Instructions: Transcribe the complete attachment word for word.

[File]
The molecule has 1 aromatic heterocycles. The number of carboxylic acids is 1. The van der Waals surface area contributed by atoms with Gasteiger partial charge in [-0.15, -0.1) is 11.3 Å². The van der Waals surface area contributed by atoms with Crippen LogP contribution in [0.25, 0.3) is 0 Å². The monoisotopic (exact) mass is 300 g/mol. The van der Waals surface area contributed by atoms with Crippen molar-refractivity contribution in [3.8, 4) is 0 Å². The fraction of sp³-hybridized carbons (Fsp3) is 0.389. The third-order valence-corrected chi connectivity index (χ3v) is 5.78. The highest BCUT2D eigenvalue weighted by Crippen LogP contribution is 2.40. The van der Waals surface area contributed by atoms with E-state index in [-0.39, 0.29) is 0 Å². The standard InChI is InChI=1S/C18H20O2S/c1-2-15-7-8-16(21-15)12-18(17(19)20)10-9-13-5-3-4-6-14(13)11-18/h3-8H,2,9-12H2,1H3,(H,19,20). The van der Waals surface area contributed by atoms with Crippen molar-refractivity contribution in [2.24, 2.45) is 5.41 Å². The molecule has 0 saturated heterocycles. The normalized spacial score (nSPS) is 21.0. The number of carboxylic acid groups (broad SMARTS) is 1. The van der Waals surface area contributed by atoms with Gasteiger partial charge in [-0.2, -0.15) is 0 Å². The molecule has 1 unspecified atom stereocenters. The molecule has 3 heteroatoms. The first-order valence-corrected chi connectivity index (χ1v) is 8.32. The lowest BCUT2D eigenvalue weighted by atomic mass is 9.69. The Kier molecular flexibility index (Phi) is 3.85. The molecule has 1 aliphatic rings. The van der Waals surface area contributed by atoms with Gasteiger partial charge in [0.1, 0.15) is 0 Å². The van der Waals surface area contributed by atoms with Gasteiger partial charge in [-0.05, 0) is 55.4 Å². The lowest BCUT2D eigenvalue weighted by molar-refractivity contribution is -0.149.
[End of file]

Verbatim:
The molecule has 1 aromatic heterocycles. The number of carboxylic acids is 1. The van der Waals surface area contributed by atoms with Gasteiger partial charge in [-0.15, -0.1) is 11.3 Å². The van der Waals surface area contributed by atoms with Crippen LogP contribution in [0.25, 0.3) is 0 Å². The monoisotopic (exact) mass is 300 g/mol. The van der Waals surface area contributed by atoms with Crippen molar-refractivity contribution in [3.8, 4) is 0 Å². The fraction of sp³-hybridized carbons (Fsp3) is 0.389. The third-order valence-corrected chi connectivity index (χ3v) is 5.78. The highest BCUT2D eigenvalue weighted by Crippen LogP contribution is 2.40. The van der Waals surface area contributed by atoms with E-state index in [-0.39, 0.29) is 0 Å². The standard InChI is InChI=1S/C18H20O2S/c1-2-15-7-8-16(21-15)12-18(17(19)20)10-9-13-5-3-4-6-14(13)11-18/h3-8H,2,9-12H2,1H3,(H,19,20). The van der Waals surface area contributed by atoms with Crippen molar-refractivity contribution in [2.24, 2.45) is 5.41 Å². The molecule has 0 saturated heterocycles. The normalized spacial score (nSPS) is 21.0. The number of carboxylic acid groups (broad SMARTS) is 1. The van der Waals surface area contributed by atoms with Gasteiger partial charge in [-0.2, -0.15) is 0 Å². The molecule has 1 unspecified atom stereocenters. The molecule has 3 heteroatoms. The first-order valence-corrected chi connectivity index (χ1v) is 8.32. The lowest BCUT2D eigenvalue weighted by atomic mass is 9.69. The Kier molecular flexibility index (Phi) is 3.85. The molecule has 1 aliphatic rings. The van der Waals surface area contributed by atoms with Gasteiger partial charge in [0.1, 0.15) is 0 Å². The van der Waals surface area contributed by atoms with Gasteiger partial charge in [-0.05, 0) is 55.4 Å². The lowest BCUT2D eigenvalue weighted by molar-refractivity contribution is -0.149.